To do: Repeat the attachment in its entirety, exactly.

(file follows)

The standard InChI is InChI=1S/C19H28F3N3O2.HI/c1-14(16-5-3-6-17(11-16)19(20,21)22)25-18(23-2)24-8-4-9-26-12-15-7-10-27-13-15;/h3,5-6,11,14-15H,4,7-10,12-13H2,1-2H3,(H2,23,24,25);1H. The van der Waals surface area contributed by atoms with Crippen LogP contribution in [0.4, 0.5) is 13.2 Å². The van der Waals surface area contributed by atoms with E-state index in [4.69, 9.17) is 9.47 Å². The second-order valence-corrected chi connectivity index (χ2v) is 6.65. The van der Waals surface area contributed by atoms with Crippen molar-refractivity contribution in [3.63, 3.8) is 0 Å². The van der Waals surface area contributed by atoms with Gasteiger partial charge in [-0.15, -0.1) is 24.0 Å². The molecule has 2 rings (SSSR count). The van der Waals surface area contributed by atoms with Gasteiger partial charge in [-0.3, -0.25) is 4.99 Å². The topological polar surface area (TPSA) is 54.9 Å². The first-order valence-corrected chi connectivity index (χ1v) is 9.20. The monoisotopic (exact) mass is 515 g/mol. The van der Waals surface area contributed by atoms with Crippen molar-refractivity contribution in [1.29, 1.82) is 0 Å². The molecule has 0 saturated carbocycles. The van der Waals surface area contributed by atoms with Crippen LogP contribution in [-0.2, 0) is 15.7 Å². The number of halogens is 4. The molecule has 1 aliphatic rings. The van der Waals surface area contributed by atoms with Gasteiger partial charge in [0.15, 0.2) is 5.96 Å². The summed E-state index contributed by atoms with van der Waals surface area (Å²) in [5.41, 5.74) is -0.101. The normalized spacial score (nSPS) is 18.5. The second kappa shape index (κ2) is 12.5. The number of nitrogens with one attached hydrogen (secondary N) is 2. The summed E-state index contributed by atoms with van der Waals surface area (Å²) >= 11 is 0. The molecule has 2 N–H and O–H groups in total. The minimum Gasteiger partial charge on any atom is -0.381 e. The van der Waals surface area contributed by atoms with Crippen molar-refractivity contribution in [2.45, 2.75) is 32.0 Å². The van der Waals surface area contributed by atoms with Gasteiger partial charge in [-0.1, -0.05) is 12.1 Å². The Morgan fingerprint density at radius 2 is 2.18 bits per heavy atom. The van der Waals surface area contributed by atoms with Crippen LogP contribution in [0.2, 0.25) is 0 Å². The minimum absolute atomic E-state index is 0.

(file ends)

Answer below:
The standard InChI is InChI=1S/C19H28F3N3O2.HI/c1-14(16-5-3-6-17(11-16)19(20,21)22)25-18(23-2)24-8-4-9-26-12-15-7-10-27-13-15;/h3,5-6,11,14-15H,4,7-10,12-13H2,1-2H3,(H2,23,24,25);1H. The van der Waals surface area contributed by atoms with Crippen LogP contribution in [0.4, 0.5) is 13.2 Å². The van der Waals surface area contributed by atoms with E-state index in [4.69, 9.17) is 9.47 Å². The second-order valence-corrected chi connectivity index (χ2v) is 6.65. The van der Waals surface area contributed by atoms with Crippen molar-refractivity contribution in [3.63, 3.8) is 0 Å². The van der Waals surface area contributed by atoms with Gasteiger partial charge in [-0.15, -0.1) is 24.0 Å². The molecule has 2 rings (SSSR count). The van der Waals surface area contributed by atoms with Gasteiger partial charge in [-0.3, -0.25) is 4.99 Å². The topological polar surface area (TPSA) is 54.9 Å². The first-order valence-corrected chi connectivity index (χ1v) is 9.20. The monoisotopic (exact) mass is 515 g/mol. The van der Waals surface area contributed by atoms with Crippen molar-refractivity contribution in [1.29, 1.82) is 0 Å². The molecule has 0 saturated carbocycles. The van der Waals surface area contributed by atoms with Crippen LogP contribution in [-0.2, 0) is 15.7 Å². The number of halogens is 4. The molecule has 1 aliphatic rings. The van der Waals surface area contributed by atoms with Gasteiger partial charge in [0.15, 0.2) is 5.96 Å². The summed E-state index contributed by atoms with van der Waals surface area (Å²) in [5.41, 5.74) is -0.101. The normalized spacial score (nSPS) is 18.5. The second kappa shape index (κ2) is 12.5. The number of nitrogens with one attached hydrogen (secondary N) is 2. The summed E-state index contributed by atoms with van der Waals surface area (Å²) >= 11 is 0. The molecule has 2 N–H and O–H groups in total. The minimum Gasteiger partial charge on any atom is -0.381 e. The van der Waals surface area contributed by atoms with Crippen molar-refractivity contribution in [2.45, 2.75) is 32.0 Å². The van der Waals surface area contributed by atoms with Gasteiger partial charge in [-0.1, -0.05) is 12.1 Å². The Morgan fingerprint density at radius 2 is 2.18 bits per heavy atom. The van der Waals surface area contributed by atoms with Crippen LogP contribution in [0.2, 0.25) is 0 Å². The minimum absolute atomic E-state index is 0.